1. Maurer M, Staubach P, Ashby M, et al. The safety and efficacy of omalizumab in chronic idiopathic/spontaneous urticaria (CIU/CSU): results from a Phase III randomized, double-blind, placebo-controlled study. European Academy of Allergy and Clinical Immunology-World Allergy Organization (EAACI-WAO) World Allergy and Asthma Congress annual meeting 2013. Late Breaking Poster. 25 June 2013, 12:00 p.m.
2. Asthma and Allergy Foundation of America (AAFA) website. “Chronic Urticaria (Hives).” http://www.aafa.org/display.cfm?id=9&sub=23&cont=328 Accessed November 14, 2012.
3. American Academy of Allergy Asthma & Immunology (AAAAI) website. “Skin Allergy Overview.” http://www.aaaai.org/conditions-and-treatments/allergies/skin-allergy.aspx. Accessed November 14, 2012.
4. Casale T, Maurer M, Hsieh HJ, et al. Efficacy and safety of omalizumab in chronic idiopathic/spontaneous urticaria: results from a phase III, randomized, double-blind, placebo-controlled trial (ASTERIA II). American Academy of Allergy, Asthma & Immunology (AAAAI) annual meeting. 4611 Late Breaking Oral Abstract I. 25 March 2013, 2:30 pm.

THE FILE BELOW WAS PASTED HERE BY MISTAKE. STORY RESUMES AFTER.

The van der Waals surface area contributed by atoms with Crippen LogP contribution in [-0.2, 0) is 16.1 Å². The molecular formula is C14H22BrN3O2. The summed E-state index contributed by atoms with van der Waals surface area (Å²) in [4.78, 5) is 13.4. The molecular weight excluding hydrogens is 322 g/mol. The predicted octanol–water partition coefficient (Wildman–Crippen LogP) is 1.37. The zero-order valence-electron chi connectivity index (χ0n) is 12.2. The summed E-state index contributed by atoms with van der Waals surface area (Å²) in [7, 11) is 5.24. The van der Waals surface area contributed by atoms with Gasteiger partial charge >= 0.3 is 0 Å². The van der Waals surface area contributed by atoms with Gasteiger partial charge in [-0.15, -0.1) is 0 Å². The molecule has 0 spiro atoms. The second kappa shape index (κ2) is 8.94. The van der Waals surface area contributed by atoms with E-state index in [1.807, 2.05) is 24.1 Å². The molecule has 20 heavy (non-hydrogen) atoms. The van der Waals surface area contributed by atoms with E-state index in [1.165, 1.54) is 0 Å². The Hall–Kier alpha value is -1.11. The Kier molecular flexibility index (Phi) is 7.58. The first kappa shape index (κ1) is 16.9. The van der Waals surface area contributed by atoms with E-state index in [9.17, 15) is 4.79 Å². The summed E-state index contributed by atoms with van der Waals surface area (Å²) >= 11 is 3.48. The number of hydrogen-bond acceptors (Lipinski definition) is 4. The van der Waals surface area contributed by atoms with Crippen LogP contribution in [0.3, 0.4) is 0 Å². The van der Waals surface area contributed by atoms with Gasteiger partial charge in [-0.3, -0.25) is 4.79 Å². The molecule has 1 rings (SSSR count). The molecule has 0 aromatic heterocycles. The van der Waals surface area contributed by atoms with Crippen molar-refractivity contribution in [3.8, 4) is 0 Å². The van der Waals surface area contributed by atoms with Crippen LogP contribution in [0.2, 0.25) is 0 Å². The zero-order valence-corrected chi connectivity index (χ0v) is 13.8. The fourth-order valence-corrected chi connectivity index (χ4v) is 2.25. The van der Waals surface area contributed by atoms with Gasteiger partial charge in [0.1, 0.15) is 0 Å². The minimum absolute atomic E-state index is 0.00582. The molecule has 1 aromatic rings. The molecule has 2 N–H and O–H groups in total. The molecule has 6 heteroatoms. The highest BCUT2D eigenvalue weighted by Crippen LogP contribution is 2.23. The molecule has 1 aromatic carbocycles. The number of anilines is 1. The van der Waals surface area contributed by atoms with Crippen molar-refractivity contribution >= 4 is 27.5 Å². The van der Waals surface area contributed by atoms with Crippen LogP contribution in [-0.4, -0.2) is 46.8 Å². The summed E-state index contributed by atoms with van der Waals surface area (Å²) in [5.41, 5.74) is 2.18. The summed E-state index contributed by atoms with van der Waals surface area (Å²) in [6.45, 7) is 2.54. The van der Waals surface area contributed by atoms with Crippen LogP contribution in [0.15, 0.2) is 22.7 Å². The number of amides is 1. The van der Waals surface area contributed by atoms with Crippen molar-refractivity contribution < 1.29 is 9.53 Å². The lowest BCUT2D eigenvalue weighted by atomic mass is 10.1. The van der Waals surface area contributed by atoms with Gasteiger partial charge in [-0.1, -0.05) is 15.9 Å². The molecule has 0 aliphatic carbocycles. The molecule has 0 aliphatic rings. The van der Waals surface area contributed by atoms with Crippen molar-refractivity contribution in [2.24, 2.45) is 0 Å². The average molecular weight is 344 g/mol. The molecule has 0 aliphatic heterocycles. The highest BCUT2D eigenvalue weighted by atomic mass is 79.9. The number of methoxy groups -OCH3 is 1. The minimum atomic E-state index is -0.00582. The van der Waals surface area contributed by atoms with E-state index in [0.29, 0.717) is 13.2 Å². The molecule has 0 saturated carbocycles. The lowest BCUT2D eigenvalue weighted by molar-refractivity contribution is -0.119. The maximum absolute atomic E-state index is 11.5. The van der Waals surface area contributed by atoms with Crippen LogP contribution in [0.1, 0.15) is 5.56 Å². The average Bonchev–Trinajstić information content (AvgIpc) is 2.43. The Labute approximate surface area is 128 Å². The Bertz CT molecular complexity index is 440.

5. Sánchez-Borges M, Asero R, Ansotegui IJ, et al. Diagnosis and treatment of urticaria and angioedema: a worldwide perspective (position paper). World Allergy Organization Journal. 2012; 5:125–147.
6. Maurer M, Weller K, Bindslev-Jensen C, et al. Unmet clinical needs in chronic spontaneous urticaria. A GA2LEN task force report. Allergy 2011; 66: 317–330.
7. Hongbo Y, Thomas CL, Harrison MA, Salek MS, Finlay AY, et. al. Translating the science of quality of life into practice: What do dermatology life quality index scores mean?. J Invest Dermatol. 2005 Oct;125(4):659-64.
8. European Medicines Evaluation Agency. Omalizumab (XOLAIR). Summary of product characteristics. Available at: http://www.ema.europa.eu. Accessed 7 June, 2013.